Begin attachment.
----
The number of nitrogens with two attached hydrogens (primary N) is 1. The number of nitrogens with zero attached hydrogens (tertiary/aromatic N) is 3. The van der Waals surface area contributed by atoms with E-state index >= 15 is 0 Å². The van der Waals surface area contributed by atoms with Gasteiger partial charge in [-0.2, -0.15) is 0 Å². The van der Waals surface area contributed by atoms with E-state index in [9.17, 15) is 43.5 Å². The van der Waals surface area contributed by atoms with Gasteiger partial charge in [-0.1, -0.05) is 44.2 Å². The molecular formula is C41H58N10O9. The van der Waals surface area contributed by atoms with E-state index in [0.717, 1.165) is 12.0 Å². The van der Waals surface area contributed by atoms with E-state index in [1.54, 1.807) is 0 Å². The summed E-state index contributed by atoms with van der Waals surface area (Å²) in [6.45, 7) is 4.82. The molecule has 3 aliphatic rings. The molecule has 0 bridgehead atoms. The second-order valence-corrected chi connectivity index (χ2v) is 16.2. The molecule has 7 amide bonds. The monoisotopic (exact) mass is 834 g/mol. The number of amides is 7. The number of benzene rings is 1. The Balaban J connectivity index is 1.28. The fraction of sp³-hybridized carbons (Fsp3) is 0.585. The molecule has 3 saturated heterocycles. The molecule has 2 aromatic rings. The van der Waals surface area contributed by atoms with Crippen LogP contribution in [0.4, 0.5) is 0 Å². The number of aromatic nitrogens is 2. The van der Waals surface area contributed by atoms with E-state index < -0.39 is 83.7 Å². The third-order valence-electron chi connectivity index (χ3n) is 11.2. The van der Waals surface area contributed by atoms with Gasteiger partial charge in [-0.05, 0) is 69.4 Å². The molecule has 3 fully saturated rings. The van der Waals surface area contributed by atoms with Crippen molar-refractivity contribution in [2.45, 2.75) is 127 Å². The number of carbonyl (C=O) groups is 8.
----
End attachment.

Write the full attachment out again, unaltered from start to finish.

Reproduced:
The number of nitrogens with two attached hydrogens (primary N) is 1. The number of nitrogens with zero attached hydrogens (tertiary/aromatic N) is 3. The van der Waals surface area contributed by atoms with E-state index >= 15 is 0 Å². The van der Waals surface area contributed by atoms with Gasteiger partial charge in [-0.2, -0.15) is 0 Å². The van der Waals surface area contributed by atoms with E-state index in [9.17, 15) is 43.5 Å². The van der Waals surface area contributed by atoms with Gasteiger partial charge in [-0.1, -0.05) is 44.2 Å². The molecular formula is C41H58N10O9. The van der Waals surface area contributed by atoms with E-state index in [0.717, 1.165) is 12.0 Å². The van der Waals surface area contributed by atoms with E-state index in [1.54, 1.807) is 0 Å². The summed E-state index contributed by atoms with van der Waals surface area (Å²) in [6.45, 7) is 4.82. The molecule has 3 aliphatic rings. The molecule has 0 bridgehead atoms. The second-order valence-corrected chi connectivity index (χ2v) is 16.2. The molecule has 7 amide bonds. The monoisotopic (exact) mass is 834 g/mol. The number of amides is 7. The number of benzene rings is 1. The Balaban J connectivity index is 1.28. The fraction of sp³-hybridized carbons (Fsp3) is 0.585. The molecule has 3 saturated heterocycles. The molecule has 2 aromatic rings. The van der Waals surface area contributed by atoms with Crippen LogP contribution in [0.4, 0.5) is 0 Å². The number of aromatic nitrogens is 2. The van der Waals surface area contributed by atoms with E-state index < -0.39 is 83.7 Å². The third-order valence-electron chi connectivity index (χ3n) is 11.2. The van der Waals surface area contributed by atoms with Gasteiger partial charge in [-0.05, 0) is 69.4 Å². The molecule has 3 fully saturated rings. The van der Waals surface area contributed by atoms with Crippen molar-refractivity contribution in [2.45, 2.75) is 127 Å². The number of carbonyl (C=O) groups is 8.